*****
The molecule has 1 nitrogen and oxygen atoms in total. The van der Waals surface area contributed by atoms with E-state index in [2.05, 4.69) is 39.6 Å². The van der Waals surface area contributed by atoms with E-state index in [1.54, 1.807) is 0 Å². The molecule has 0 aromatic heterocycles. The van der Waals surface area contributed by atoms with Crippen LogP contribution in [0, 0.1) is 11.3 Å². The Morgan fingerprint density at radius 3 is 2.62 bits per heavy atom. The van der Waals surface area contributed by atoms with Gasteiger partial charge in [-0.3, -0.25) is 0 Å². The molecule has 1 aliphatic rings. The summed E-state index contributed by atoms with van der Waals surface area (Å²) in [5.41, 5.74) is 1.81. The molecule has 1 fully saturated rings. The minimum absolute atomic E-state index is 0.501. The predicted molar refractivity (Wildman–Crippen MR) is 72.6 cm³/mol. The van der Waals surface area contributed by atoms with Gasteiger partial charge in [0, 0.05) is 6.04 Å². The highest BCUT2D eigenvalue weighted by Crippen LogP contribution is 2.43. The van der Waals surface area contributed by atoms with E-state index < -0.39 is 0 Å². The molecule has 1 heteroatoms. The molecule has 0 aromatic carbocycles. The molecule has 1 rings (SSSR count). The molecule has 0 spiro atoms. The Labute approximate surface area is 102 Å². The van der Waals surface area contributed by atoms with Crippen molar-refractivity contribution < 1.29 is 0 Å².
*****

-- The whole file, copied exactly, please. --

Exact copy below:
The molecule has 1 nitrogen and oxygen atoms in total. The van der Waals surface area contributed by atoms with E-state index in [2.05, 4.69) is 39.6 Å². The van der Waals surface area contributed by atoms with E-state index in [1.54, 1.807) is 0 Å². The molecule has 0 aromatic heterocycles. The van der Waals surface area contributed by atoms with Crippen LogP contribution in [0, 0.1) is 11.3 Å². The Morgan fingerprint density at radius 3 is 2.62 bits per heavy atom. The van der Waals surface area contributed by atoms with Gasteiger partial charge in [-0.3, -0.25) is 0 Å². The molecule has 1 aliphatic rings. The summed E-state index contributed by atoms with van der Waals surface area (Å²) in [5.41, 5.74) is 1.81. The molecule has 1 fully saturated rings. The minimum absolute atomic E-state index is 0.501. The predicted molar refractivity (Wildman–Crippen MR) is 72.6 cm³/mol. The van der Waals surface area contributed by atoms with Gasteiger partial charge in [0, 0.05) is 6.04 Å². The highest BCUT2D eigenvalue weighted by Crippen LogP contribution is 2.43. The van der Waals surface area contributed by atoms with E-state index < -0.39 is 0 Å². The molecule has 1 heteroatoms. The molecule has 0 aromatic carbocycles. The molecule has 1 rings (SSSR count). The molecule has 0 spiro atoms. The Labute approximate surface area is 102 Å². The van der Waals surface area contributed by atoms with Crippen molar-refractivity contribution < 1.29 is 0 Å².